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Deteriorating Patient
 
Deteriorating Patient
 

Respiratory Distress

 
 
 
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Overview

The presence of respiratory distress indicates that the patient has significant pathology (respiratory or otherwise) that requires immediate assessment and management.
  • Signs of Respiratory Distress

  • Tachypnoea
  • Psychomotor agitation
  • Nasal flaring
  • Pursed lips
  • Speech - phrases → words → none
  • Tripod position - sitting forward with hands on thighs
  • Accessory muscle use
  • Intercostal recession
  • Subcostal recession
  • Paradoxical abdominal breathing

Cheyne-Stokes Respiration

Periods of hyperventilation interspersed with periods of apnoea or bradypnoea.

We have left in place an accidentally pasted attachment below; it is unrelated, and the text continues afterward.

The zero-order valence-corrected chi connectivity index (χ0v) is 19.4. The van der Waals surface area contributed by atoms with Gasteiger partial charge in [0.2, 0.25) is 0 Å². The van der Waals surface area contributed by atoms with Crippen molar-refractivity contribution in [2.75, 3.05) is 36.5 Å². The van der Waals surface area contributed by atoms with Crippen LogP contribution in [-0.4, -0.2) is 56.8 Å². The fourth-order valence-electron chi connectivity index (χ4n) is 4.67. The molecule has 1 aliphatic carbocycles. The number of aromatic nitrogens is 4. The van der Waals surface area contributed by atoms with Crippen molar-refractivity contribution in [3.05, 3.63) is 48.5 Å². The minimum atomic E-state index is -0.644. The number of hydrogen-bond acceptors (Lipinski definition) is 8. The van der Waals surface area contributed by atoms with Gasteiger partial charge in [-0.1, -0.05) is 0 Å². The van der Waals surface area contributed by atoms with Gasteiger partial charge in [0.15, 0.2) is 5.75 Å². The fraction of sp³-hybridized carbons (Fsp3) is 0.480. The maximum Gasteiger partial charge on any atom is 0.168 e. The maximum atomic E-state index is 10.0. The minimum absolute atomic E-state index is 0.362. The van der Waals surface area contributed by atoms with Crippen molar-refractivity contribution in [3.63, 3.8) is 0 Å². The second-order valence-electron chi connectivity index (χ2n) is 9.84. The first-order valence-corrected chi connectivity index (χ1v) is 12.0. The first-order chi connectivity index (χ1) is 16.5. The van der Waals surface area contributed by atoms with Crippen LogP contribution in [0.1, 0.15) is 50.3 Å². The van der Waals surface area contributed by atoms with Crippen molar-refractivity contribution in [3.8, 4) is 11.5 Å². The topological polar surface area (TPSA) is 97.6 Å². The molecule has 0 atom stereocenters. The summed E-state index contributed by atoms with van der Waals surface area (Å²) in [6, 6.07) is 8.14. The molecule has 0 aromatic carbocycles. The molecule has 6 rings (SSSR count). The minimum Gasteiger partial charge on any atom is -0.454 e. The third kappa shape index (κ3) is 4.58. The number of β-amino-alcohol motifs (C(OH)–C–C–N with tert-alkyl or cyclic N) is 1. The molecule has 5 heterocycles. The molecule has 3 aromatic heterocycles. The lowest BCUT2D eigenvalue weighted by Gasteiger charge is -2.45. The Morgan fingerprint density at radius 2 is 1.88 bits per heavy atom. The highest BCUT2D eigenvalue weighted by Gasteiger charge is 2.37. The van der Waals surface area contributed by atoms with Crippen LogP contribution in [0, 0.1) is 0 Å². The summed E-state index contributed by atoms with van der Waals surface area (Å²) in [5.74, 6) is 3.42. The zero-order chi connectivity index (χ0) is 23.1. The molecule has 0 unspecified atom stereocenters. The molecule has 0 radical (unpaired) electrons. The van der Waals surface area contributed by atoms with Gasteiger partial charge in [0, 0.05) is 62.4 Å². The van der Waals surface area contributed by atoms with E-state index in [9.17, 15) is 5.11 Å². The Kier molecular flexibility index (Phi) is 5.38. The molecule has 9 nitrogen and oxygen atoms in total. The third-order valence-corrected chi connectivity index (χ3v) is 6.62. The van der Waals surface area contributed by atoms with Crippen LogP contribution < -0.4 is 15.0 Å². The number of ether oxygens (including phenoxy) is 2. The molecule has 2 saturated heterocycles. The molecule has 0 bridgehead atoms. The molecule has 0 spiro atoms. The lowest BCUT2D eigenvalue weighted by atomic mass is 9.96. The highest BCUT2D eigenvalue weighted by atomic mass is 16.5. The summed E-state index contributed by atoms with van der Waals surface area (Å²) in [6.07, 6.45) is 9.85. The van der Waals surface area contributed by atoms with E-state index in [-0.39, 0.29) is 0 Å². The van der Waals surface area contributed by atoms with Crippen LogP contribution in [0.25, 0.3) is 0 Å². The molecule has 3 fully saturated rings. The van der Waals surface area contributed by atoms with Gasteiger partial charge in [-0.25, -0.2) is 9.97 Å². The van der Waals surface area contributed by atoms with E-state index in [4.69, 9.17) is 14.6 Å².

Occurs when hyperventilation (due to increased CO₂ sensitivity) lowers the arterial CO₂ below the apnoeic threshold.
  • Significance

  • A poor prognostic sign in patients with heart failure, and a symptom of CNS pathology.
  • Causes of Cheyne-Stokes Respiration

  • Congestive cardiac failure
  • CNS pathology - infarct, haemorrhage, trauma, tumour, meningitis
  • Physiologic - sleep, high altitude

Kussmaul Respiration

Kussmaul respiration is associated with severe metabolic acidosis, especially due to diabetic ketoacidosis.
  • Look For

  • Deep, rapid respiration.
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